Thus in another favoured aspect the present invention provides a moisture vapour permeable adhesive surgical dressing characterised in that the dressing comprises a continuous film which has a moisture vapour permeability which is greater when in contact with water than when not in contact with water and which continuous film is attached at least around its edges to a first water transmitting film so as to form a sealed portion into which exudate may pass from an exuding wound, said first water transmitting film being coextensive with the continuous film and being interrupted in the area within the sealed portion and which first water transmitting film comprises a backing layer and an adhesive layer on the side remote from the continuous film which is suitable for adhering the dressing to the skin and is characterised further in that the dressing has between the continuous film and the non-adhesive side of the first water transmitting film a second water transmitting film; whereby the dressing has a high moisture vapour permeability which prevents the dressing forming a blister when used on an exuding wound.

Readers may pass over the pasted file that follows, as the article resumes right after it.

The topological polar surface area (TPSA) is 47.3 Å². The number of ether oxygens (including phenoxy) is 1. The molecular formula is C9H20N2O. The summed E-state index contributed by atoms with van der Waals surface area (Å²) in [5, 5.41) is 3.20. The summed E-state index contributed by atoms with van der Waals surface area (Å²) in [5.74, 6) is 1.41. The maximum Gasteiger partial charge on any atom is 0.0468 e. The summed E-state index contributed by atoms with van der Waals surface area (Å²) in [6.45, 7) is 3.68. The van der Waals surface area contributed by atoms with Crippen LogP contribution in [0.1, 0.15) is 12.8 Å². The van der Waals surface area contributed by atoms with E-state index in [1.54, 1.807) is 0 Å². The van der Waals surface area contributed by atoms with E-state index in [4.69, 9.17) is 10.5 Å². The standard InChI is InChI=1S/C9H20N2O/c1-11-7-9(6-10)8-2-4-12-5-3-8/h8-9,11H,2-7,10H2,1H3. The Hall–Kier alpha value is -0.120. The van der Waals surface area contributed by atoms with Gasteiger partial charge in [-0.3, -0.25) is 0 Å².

Aptly the continuous film will have a moisture vapour permeability of not less than 8000 gm-2 24 hr-1 when in contact with water and not more than 4800 gm-2 24 hr-1 when not in contact with water when measured at 37° C. and 100% to 10% relative humidity. Suitable materials are those which have been described hereinbefore. Preferably the continuous film is a hydrophilic polyurethane film.

Aptly the backing layer will be any of the materials described hereinbefore as being suitable for the interrupted layer. Preferably the backing layer will be a polyurethane film.

Aptly the adhesive layer will be an acrylic ester copolymer or polyvinyl ethyl ether adhesive layer as hereinbefore described.

Optionally the interrupted film may also incorporate or may have attached to its surface remote from the continuous film a water-absorbing material such as a hydrogel such as Spenco (Trade Mark) or a hydrophilic foam such as Hypol (Trade Mark) foam. The presence of such a material does not interfere with the escape of excess water but provides a reservoir of exudate which remains.

Optionally also, an intermediate layer may be provided between the continuous and interrupted films. Preferably, of course, this layer is also transparent.